Well, this week has been an adventure to say the least.
On October 14th, a fire broke out about 20 miles away from us. At first, it was a very small fire, but it kept consistently growing in our direction. We were in no immediate danger and we were not in either the evacuation zone or the pre-evacuation zone. (The pre-evacuation zone usually gives you 3-4 days warning here.) Last weekend though, Rick and I both felt like, as a precaution, we’d do some pre-planning, just in case. We packed my car with an extra kitchen kit, warm winter clothes, water, food, and some keepsakes. Then, we created “Grab and Go” zones in the house of items that we’d grab if we had 15 minutes to get out in a dire emergency. These were things like additional clothing, our dog, Riley’s, meds, food, toys and some additional coats, hats, shoes, etc.
We did all that and thought, “We will probably just end up unpacking all of it, because we probably won’t need it.”
That all changed on Wednesday night, October 21st. We attended the Facebook Live meeting with the Incident Commander and Sheriff. Folks asked about Grand Lake, where we live, and we were told that there was no immediate danger and that we were not even in the pre-evacuation zone. That meeting ended at 6:15 p.m.
At 6:42 p.m., both of our phones buzzed with the Red Alert information that we were now in a pre-evacuation zone. We both took a really deep breath and then said, “It’s not surprising as the winds are pushing it this way.” The fire was still 10 plus miles away.
At 6:58 p.m. our phones buzzed again. I looked down and it was another Red Alert message and it said, “You are now in a mandatory evacuation situation. Pack and overnight bag and leave NOW.” I remember thinking, “What? I must have read that wrong.” I re-read it and said to Rick, “What does your say?” We just looked at each other for about 10 seconds, our hearts racing. There was a fleeting few seconds of panic and then I said, “Okay. We’ve got our plans and our grab and go stations. Let’s go.” Together, we worked through it as we had planned, and we were out of the house in less than 10 minutes. (Originally, I thought it had taken us about 15 minutes, but Rick checked the time in the car when we got in.) All I can say is Thank God we had done that pre-planning. It was hard enough to act, and we were prepared. Without that, I think it would have been paralyzing.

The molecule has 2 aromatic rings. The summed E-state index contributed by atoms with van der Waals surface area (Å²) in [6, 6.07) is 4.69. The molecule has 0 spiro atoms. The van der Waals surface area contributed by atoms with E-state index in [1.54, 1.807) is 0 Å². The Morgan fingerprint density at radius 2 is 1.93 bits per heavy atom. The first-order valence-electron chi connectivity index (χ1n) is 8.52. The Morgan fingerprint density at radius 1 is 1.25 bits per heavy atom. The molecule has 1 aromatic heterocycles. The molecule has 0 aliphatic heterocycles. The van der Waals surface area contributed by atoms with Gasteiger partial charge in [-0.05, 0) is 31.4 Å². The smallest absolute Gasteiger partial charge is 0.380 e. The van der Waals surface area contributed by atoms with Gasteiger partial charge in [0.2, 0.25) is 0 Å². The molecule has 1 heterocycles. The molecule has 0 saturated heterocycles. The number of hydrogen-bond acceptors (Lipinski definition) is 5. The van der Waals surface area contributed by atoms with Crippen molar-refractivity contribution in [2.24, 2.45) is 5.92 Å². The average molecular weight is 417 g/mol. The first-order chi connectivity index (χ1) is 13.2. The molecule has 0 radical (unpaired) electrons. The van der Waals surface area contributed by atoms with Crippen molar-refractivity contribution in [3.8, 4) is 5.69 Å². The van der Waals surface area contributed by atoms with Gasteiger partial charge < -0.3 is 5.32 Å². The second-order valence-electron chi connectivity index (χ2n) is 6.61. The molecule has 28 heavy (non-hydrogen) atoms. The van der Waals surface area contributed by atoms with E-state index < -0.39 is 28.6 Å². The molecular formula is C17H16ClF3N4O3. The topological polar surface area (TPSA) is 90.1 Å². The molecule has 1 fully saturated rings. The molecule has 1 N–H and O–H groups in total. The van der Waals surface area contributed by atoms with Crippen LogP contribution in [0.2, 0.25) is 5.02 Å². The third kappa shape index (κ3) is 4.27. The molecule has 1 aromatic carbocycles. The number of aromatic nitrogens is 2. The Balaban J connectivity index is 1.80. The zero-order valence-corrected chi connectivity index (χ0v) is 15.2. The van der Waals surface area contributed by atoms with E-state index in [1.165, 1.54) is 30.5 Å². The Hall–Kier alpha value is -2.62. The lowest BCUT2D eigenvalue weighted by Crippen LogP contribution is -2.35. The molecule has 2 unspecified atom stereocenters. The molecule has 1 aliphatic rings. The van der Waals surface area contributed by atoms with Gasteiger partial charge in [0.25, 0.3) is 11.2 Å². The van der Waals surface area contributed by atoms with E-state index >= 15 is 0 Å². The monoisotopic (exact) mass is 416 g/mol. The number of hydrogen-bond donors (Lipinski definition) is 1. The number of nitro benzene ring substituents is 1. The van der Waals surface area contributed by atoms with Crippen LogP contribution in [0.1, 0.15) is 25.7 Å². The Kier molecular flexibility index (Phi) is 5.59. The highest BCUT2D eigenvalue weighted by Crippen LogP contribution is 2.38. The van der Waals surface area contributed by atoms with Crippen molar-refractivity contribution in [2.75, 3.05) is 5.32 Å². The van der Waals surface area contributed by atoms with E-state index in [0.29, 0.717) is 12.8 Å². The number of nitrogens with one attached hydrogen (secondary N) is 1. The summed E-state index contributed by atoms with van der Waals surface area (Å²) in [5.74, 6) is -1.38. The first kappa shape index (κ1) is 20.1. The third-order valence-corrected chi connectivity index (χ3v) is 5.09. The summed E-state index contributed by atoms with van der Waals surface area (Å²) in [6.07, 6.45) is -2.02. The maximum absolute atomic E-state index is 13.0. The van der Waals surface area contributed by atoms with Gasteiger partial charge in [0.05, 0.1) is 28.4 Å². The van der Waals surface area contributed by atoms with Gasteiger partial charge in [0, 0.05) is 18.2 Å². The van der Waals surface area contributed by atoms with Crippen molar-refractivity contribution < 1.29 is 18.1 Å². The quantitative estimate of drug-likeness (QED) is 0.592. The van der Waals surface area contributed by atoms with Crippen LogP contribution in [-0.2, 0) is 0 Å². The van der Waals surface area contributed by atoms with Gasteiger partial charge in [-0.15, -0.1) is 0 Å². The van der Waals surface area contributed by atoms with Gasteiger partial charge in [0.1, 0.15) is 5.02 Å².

I doubt that I will ever forget the drive out that night. Rick was following me in his car. From where we live there is one road in and one road out, unless you want to go up and over Trail Ridge Road, which goes through Rocky Mountain National Park. They were discouraging that because the road is treacherous in the daytime as it hugs curves and cliffs and it’s very narrow. Under the cover of darkness, and the massive clouds of smoke, it’s extremely dangerous.
I started driving, I really thought we were being evacuated as a precaution because of the road situation. Then we started down the 15 mile stretch of road. Within a mile or so, I began to see the fire coming over the ridge. That continued all the way down the road. There were places where the fire was so close, I could have thrown a frisbee and hit it. I just remember thinking, “And we were out of our house within minutes of getting the evacuation notice. What about the people behind us? Can they even keep the road open long enough for them to make it out?” And then I thought, our house is surely gone.
Fast forward to today, Monday, October 26th. There are many reasons to have hope and many moments of awe.
We don’t have official word on the house, but we have good reason to hope. We can see from the satellite maps that it doesn’t look like our house was in the fire zone (although the fire zone is about 100 yards away). Also, a friend and neighbor knows one of the firefighters who was doing some fire assessment in the neighborhood yesterday and the firefighter said that the road we all live on is untouched by the fire. That would be nothing short of a miracle.